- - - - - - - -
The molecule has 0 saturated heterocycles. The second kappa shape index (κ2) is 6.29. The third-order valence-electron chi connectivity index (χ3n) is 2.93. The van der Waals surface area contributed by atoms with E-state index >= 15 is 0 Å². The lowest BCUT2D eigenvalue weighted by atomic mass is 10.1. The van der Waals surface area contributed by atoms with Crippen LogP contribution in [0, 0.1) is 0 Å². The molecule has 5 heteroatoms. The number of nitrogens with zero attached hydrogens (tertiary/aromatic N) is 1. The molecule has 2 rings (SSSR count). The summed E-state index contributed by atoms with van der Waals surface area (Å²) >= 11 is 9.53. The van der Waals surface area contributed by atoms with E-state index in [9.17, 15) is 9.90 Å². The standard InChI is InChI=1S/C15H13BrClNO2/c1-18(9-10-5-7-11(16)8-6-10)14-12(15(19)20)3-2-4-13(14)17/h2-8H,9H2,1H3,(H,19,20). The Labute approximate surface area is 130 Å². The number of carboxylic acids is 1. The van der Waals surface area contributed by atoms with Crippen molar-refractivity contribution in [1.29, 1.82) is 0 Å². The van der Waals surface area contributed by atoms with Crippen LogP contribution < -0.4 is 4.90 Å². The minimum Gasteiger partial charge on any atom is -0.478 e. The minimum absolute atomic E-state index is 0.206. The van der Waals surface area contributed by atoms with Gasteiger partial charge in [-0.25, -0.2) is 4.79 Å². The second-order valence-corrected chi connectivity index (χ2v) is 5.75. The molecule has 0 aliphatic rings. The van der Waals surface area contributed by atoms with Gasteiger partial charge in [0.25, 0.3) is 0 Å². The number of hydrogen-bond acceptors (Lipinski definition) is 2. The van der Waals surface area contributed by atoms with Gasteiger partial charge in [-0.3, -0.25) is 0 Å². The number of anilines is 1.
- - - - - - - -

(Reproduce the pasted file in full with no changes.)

The molecule has 0 saturated heterocycles. The second kappa shape index (κ2) is 6.29. The third-order valence-electron chi connectivity index (χ3n) is 2.93. The van der Waals surface area contributed by atoms with E-state index >= 15 is 0 Å². The lowest BCUT2D eigenvalue weighted by atomic mass is 10.1. The van der Waals surface area contributed by atoms with Crippen LogP contribution in [0, 0.1) is 0 Å². The molecule has 5 heteroatoms. The number of nitrogens with zero attached hydrogens (tertiary/aromatic N) is 1. The molecule has 2 rings (SSSR count). The summed E-state index contributed by atoms with van der Waals surface area (Å²) >= 11 is 9.53. The van der Waals surface area contributed by atoms with E-state index in [9.17, 15) is 9.90 Å². The standard InChI is InChI=1S/C15H13BrClNO2/c1-18(9-10-5-7-11(16)8-6-10)14-12(15(19)20)3-2-4-13(14)17/h2-8H,9H2,1H3,(H,19,20). The Labute approximate surface area is 130 Å². The number of carboxylic acids is 1. The van der Waals surface area contributed by atoms with Crippen molar-refractivity contribution in [1.29, 1.82) is 0 Å². The van der Waals surface area contributed by atoms with Crippen LogP contribution < -0.4 is 4.90 Å². The minimum Gasteiger partial charge on any atom is -0.478 e. The minimum absolute atomic E-state index is 0.206. The van der Waals surface area contributed by atoms with Gasteiger partial charge in [-0.25, -0.2) is 4.79 Å². The second-order valence-corrected chi connectivity index (χ2v) is 5.75. The molecule has 0 aliphatic rings. The van der Waals surface area contributed by atoms with Gasteiger partial charge in [0.25, 0.3) is 0 Å². The number of hydrogen-bond acceptors (Lipinski definition) is 2. The van der Waals surface area contributed by atoms with Gasteiger partial charge in [-0.3, -0.25) is 0 Å². The number of anilines is 1.